>12 stellarexplorer: Unless pmackey is right, and there is no escaping our divine quarantine.
I don't want to speak for other people's beliefs because I'd be presumptuous, though I crossed that line already. I will say that it is my belief that there will be an end to our quarantine in Jesus' second advent. That said, I don't see a contradiction in trying to spread humanity beyond Earth. I have hope for humanity in that we are capable of great good, though I'm often led to despair by actual choices we make.
>13 pmackey: We agree on the spirit, if not on all the details. Though I understand and respect that the second advent of Jesus is not for you a “detail”. Let’s get to work as a species.
>14 stellarexplorer: Working for equitable societies, sustainable ecosystems and a clean environment is central to (at least) some Christians because of the view that God created the world, it was good (must be read in Morgan Freeman's voice!), and that humanity was tasked to be its stewards. To conflate Spiderman and Holy Scripture, "With great power comes great responsibility...." We've really, really messed up for too long.
Let’s get to work as a species.
Absolutely! Wherever we fall on the spectrum between metaphysics and science, let's work together for a better world.
Let's face it: we've sent them unsolicited nudes by "Voyager".
(Yeah, being flippant)
Or maybe Douglas Adams had it right . . . .
"It is of course well known that careless talk costs lives, but the full scale of the problem is not always appreciated.
For instance, a human (see Earth) named Arthur Dent who, because of a Vogon Constructor Fleet, was one of the last two humans in the Universe at the time, once said 'I seem to be having tremendous difficulty with my lifestyle.' At the very moment that Arthur said this, a freak wormhole opened up in the fabric of the space-time continuum and carried his words far far back in time across almost infinite reaches of space to a distant Galaxy where strange and warlike beings were poised on the brink of frightful interstellar battle.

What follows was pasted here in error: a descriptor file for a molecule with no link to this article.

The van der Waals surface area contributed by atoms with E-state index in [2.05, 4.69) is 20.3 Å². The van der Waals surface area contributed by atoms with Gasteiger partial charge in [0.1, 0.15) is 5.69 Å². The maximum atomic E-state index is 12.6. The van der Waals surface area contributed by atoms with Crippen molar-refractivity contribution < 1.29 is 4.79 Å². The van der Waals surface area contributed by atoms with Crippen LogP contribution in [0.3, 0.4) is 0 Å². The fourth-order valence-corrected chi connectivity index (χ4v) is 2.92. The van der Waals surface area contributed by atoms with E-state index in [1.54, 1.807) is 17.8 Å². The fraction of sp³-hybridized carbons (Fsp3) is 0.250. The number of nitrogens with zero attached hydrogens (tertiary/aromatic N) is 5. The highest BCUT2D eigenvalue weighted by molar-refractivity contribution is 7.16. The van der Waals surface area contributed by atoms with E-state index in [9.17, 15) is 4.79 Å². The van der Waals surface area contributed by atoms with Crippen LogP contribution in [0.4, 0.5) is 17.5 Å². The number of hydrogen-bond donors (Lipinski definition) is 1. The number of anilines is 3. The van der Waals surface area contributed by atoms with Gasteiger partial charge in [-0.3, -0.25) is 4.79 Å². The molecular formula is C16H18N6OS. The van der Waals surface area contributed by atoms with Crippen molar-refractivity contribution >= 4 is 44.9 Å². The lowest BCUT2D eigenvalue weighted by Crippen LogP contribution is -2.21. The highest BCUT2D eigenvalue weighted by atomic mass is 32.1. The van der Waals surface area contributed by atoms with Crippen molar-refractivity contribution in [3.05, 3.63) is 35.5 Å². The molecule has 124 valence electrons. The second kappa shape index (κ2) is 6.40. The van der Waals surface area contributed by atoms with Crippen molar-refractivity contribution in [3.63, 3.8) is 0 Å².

The two opposing leaders were meeting for the last time.
A dreadful silence fell across the conference table as the commander of the Vl'Hurgs, resplendent in his black jewelled battle shorts, gazed levelly at the the G'Gugvuntt leader squatting opposite him in a cloud of green sweet-smelling steam, and, with a million sleek and horribly beweaponed star cruisers poised to unleash electric death at his single word of command, challenged the vile creature to take back what it had said about his mother.
The creature stirred in his sickly broiling vapour, and at that very moment the words 'I seem to be having tremendous difficulty with my lifestyle' drifted across the conference table.
Unfortunately, in the Vl'Hurg tongue this was the most dreadful insult imaginable, and there was nothing for it but to wage terrible war for centuries.
Eventually of course, after their Galaxy had been decimated over a few thousand years, it was realized that the whole thing had been a ghastly mistake, and so the two opposing battle fleets settled their few remaining differences in order to launch a joint attack on our own Galaxy - now positively identified as the source of the offending remark.
For thousands more years the mighty ships tore across the empty wastes of space and finally dived screaming on to the first planet they came across - which happened to be the Earth - where due to a terrible miscalculation of scale the entire battle fleet was accidentally swallowed by a small dog.
Those who study the complex interplay of cause and effect in the history of the Universe say that this sort of thing is going on all the time, but that we are powerless to prevent it.
'It's just life,' they say."